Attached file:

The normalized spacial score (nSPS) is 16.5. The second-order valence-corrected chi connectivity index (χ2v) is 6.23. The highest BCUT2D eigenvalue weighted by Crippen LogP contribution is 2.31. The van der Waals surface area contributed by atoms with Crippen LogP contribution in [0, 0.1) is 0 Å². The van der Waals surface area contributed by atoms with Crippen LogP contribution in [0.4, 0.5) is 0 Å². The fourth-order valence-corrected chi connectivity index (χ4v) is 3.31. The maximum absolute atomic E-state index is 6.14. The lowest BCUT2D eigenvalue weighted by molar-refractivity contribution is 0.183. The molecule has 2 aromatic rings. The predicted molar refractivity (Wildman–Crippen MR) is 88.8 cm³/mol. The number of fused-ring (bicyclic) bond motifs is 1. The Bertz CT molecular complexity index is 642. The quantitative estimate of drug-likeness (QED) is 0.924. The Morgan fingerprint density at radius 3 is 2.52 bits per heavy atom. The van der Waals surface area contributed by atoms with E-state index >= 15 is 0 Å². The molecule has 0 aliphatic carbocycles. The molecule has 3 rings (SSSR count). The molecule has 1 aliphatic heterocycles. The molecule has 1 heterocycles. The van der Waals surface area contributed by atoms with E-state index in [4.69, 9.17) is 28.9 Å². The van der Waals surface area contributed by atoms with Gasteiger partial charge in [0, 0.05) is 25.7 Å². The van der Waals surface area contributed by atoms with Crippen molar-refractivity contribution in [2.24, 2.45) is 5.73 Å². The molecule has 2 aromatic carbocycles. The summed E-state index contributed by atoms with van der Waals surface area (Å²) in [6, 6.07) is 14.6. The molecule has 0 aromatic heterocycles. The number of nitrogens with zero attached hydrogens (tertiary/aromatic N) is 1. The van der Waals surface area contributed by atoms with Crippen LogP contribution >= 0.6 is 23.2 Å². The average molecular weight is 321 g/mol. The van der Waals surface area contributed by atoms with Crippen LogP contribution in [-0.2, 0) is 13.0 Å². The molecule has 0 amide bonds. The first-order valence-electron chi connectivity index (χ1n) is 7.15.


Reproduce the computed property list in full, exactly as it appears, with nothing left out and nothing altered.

The normalized spacial score (nSPS) is 16.5. The second-order valence-corrected chi connectivity index (χ2v) is 6.23. The highest BCUT2D eigenvalue weighted by Crippen LogP contribution is 2.31. The van der Waals surface area contributed by atoms with Crippen LogP contribution in [0, 0.1) is 0 Å². The van der Waals surface area contributed by atoms with Crippen LogP contribution in [0.4, 0.5) is 0 Å². The fourth-order valence-corrected chi connectivity index (χ4v) is 3.31. The maximum absolute atomic E-state index is 6.14. The lowest BCUT2D eigenvalue weighted by molar-refractivity contribution is 0.183. The molecule has 2 aromatic rings. The predicted molar refractivity (Wildman–Crippen MR) is 88.8 cm³/mol. The number of fused-ring (bicyclic) bond motifs is 1. The Bertz CT molecular complexity index is 642. The quantitative estimate of drug-likeness (QED) is 0.924. The Morgan fingerprint density at radius 3 is 2.52 bits per heavy atom. The van der Waals surface area contributed by atoms with E-state index >= 15 is 0 Å². The molecule has 0 aliphatic carbocycles. The molecule has 3 rings (SSSR count). The molecule has 1 aliphatic heterocycles. The molecule has 1 heterocycles. The van der Waals surface area contributed by atoms with E-state index in [4.69, 9.17) is 28.9 Å². The van der Waals surface area contributed by atoms with Gasteiger partial charge in [0, 0.05) is 25.7 Å². The van der Waals surface area contributed by atoms with Crippen molar-refractivity contribution in [2.24, 2.45) is 5.73 Å². The molecule has 2 aromatic carbocycles. The summed E-state index contributed by atoms with van der Waals surface area (Å²) in [6, 6.07) is 14.6. The molecule has 0 aromatic heterocycles. The number of nitrogens with zero attached hydrogens (tertiary/aromatic N) is 1. The van der Waals surface area contributed by atoms with Crippen LogP contribution >= 0.6 is 23.2 Å². The average molecular weight is 321 g/mol. The van der Waals surface area contributed by atoms with Crippen LogP contribution in [-0.2, 0) is 13.0 Å². The molecule has 0 amide bonds. The first-order valence-electron chi connectivity index (χ1n) is 7.15.